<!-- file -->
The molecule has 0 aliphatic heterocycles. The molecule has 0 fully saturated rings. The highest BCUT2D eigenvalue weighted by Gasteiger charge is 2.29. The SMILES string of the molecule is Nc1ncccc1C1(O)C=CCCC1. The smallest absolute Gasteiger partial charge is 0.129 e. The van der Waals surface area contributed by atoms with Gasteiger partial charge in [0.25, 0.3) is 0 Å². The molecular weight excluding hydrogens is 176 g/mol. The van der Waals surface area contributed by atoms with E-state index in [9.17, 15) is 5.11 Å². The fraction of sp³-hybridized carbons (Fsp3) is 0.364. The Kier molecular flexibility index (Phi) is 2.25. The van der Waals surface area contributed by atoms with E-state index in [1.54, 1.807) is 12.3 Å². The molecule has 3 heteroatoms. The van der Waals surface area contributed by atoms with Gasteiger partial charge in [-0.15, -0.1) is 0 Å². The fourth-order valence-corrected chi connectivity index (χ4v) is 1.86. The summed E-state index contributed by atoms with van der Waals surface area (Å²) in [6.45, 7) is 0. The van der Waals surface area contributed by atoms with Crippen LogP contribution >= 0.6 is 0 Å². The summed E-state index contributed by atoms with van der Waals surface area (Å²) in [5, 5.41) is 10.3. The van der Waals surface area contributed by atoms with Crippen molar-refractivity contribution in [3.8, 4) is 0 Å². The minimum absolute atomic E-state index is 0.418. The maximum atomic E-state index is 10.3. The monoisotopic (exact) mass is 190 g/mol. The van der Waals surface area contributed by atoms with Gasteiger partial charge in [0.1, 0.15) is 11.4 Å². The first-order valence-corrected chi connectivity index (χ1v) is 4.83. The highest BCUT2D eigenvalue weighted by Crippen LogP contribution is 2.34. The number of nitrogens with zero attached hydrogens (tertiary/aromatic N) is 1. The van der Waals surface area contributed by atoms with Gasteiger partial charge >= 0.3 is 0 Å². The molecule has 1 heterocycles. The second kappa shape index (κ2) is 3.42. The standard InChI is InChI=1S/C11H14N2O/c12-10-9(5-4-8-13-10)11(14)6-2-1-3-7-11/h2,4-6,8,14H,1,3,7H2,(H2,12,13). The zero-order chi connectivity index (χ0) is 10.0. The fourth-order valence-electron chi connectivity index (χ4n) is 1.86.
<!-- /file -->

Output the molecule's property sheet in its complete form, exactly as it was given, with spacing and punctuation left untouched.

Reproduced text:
The molecule has 0 aliphatic heterocycles. The molecule has 0 fully saturated rings. The highest BCUT2D eigenvalue weighted by Gasteiger charge is 2.29. The SMILES string of the molecule is Nc1ncccc1C1(O)C=CCCC1. The smallest absolute Gasteiger partial charge is 0.129 e. The van der Waals surface area contributed by atoms with Gasteiger partial charge in [0.25, 0.3) is 0 Å². The molecular weight excluding hydrogens is 176 g/mol. The van der Waals surface area contributed by atoms with E-state index in [9.17, 15) is 5.11 Å². The fraction of sp³-hybridized carbons (Fsp3) is 0.364. The Kier molecular flexibility index (Phi) is 2.25. The van der Waals surface area contributed by atoms with E-state index in [1.54, 1.807) is 12.3 Å². The molecule has 3 heteroatoms. The van der Waals surface area contributed by atoms with Gasteiger partial charge in [-0.15, -0.1) is 0 Å². The fourth-order valence-corrected chi connectivity index (χ4v) is 1.86. The summed E-state index contributed by atoms with van der Waals surface area (Å²) in [6.45, 7) is 0. The van der Waals surface area contributed by atoms with Crippen LogP contribution >= 0.6 is 0 Å². The summed E-state index contributed by atoms with van der Waals surface area (Å²) in [5, 5.41) is 10.3. The van der Waals surface area contributed by atoms with Crippen molar-refractivity contribution in [3.8, 4) is 0 Å². The minimum absolute atomic E-state index is 0.418. The maximum atomic E-state index is 10.3. The monoisotopic (exact) mass is 190 g/mol. The van der Waals surface area contributed by atoms with Gasteiger partial charge in [0.1, 0.15) is 11.4 Å². The first-order valence-corrected chi connectivity index (χ1v) is 4.83. The highest BCUT2D eigenvalue weighted by Crippen LogP contribution is 2.34. The number of nitrogens with zero attached hydrogens (tertiary/aromatic N) is 1. The van der Waals surface area contributed by atoms with Gasteiger partial charge >= 0.3 is 0 Å². The molecule has 1 heterocycles. The second kappa shape index (κ2) is 3.42. The standard InChI is InChI=1S/C11H14N2O/c12-10-9(5-4-8-13-10)11(14)6-2-1-3-7-11/h2,4-6,8,14H,1,3,7H2,(H2,12,13). The zero-order chi connectivity index (χ0) is 10.0. The fourth-order valence-electron chi connectivity index (χ4n) is 1.86.